At this point, it’s like a bad joke we share with each other: “Remember that time I took leave so we could go hunt Mexican cartels in the desert?” Please keep in mind that the following is an abbreviated version of the events as they unfolded, to the best of my memory, and all decisions were made by a retarded 22-year-old kid.
It was spring of 2012, if my memory is correct. I was a 22-year-old corporal in the Marines, and I was eagerly counting the days until my EAS later that year. Naturally, I was into everything gear and gun related; every weekend, we did a trip to our local shooting spot off base. If we lacked the funds to sling lead in the desert, we would have a day of dry-run CQB training at the house, accompanied by a big case of beer and BBQ. Anything to give us an edge and pursue the perfection of our craft as warriors.
Well it just so happened that one of my friends was running a YouTube channel at the time, and he would routinely post videos of our range trips. Eventually, this guy we’ll call “J”, who also had a channel, reached out to him about living in the same area and wanting to meet up for a range trip with his group. He had also alluded to having close ties to the U.S. Border Patrol, and claimed to routinely go on drug-interdiction operations with them on the southern border. We checked out his channel and everything seemed legit, or maybe we were just fucking idiots. We figured, “Fuck it, we’ll go to a new shoot spot and kill a Saturday, and if they’re douchebags, we will cut ties.”
Plans were made, and we met up a few hours north of where we’d been. Everyone there seemed all right. We spent the day doing shooting drills and talking shop, as you do when you get around people with similar interests. A few shooting drills were run, and it was pretty fun, I guess. Looking back, it should have been a red flag that the drills themselves were absolutely pointless as skill-builders, serving no real purpose other than shuffling around and wasting ammo. I suppose we had tunnel vision because we had been invited to go with on the group’s next border operation. A chance to enter a gunfight with heavily armed cartel members? Sold.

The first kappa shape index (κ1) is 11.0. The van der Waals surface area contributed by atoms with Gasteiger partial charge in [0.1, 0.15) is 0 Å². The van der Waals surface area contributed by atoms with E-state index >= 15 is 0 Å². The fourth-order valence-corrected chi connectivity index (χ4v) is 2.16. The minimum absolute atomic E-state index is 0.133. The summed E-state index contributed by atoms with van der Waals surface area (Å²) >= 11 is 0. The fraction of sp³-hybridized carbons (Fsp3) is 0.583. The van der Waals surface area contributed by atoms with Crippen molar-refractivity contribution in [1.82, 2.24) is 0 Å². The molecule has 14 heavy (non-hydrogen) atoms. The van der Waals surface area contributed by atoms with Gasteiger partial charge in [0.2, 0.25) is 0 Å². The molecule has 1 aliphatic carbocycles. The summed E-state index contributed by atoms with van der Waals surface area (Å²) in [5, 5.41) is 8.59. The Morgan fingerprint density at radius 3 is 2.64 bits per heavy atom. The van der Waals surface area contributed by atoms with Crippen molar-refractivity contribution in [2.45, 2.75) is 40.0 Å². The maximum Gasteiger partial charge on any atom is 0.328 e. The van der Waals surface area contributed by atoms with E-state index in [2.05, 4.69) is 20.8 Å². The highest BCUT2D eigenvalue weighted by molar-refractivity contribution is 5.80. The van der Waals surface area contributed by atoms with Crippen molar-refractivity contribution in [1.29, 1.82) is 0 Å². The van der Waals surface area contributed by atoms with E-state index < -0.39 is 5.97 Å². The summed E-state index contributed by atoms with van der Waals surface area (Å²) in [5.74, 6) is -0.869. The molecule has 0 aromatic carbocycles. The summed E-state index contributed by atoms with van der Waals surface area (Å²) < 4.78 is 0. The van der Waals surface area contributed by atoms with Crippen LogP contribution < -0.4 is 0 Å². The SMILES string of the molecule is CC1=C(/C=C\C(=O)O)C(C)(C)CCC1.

We were all down with it. Why not? The three of us could cover each other’s backs if shit went south, and apparently it would be a joint operation with Border Patrol, with us serving as a volunteer auxiliary unit. The only problem was, we had to put in for leave since we were active duty. One of us, who we’ll call “Doc,” could not get approval. His command was shit and he couldn’t catch a break, which left me and my buddy “Ski.” So I put in for 10 days, which would give me some extra days on top of the week-long op. I applied for the leave under the guise that I was going on a road trip to the Grand Canyon; this was as close a location to where I would actually be that I could think of. It worked, and I was approved. Time to follow the rabbit down the hole.
A couple of weeks later, we all met up at a gas station to fuel up and convoy down to the area on the border we would be patrolling. I’ll spare you the details of a stupid long drive, but we got there in one piece. We stopped off at an abandoned rest stop when we got close, donned our kit, and got our rifles out. J had informed us it was a very dangerous area from here on out. Upon arrival on site, we were met by a group of men clad in camouflage and tactical gear, carrying AR15s. They had arrived not long before us, but seemed to have settled in and had done a close-range recce of the area. The place we were basing out of was an abandoned ranch house with a cattle run and few small buildings—even a water tower. It would have been a nice place to live in another world. Apparently, it had been occupied not long before, but when the family couldn’t be bought off or persuaded to move, the cartels had executed the family in their living room. Bullet holes adorned the walls and had riddled a large window adjacent to the wall.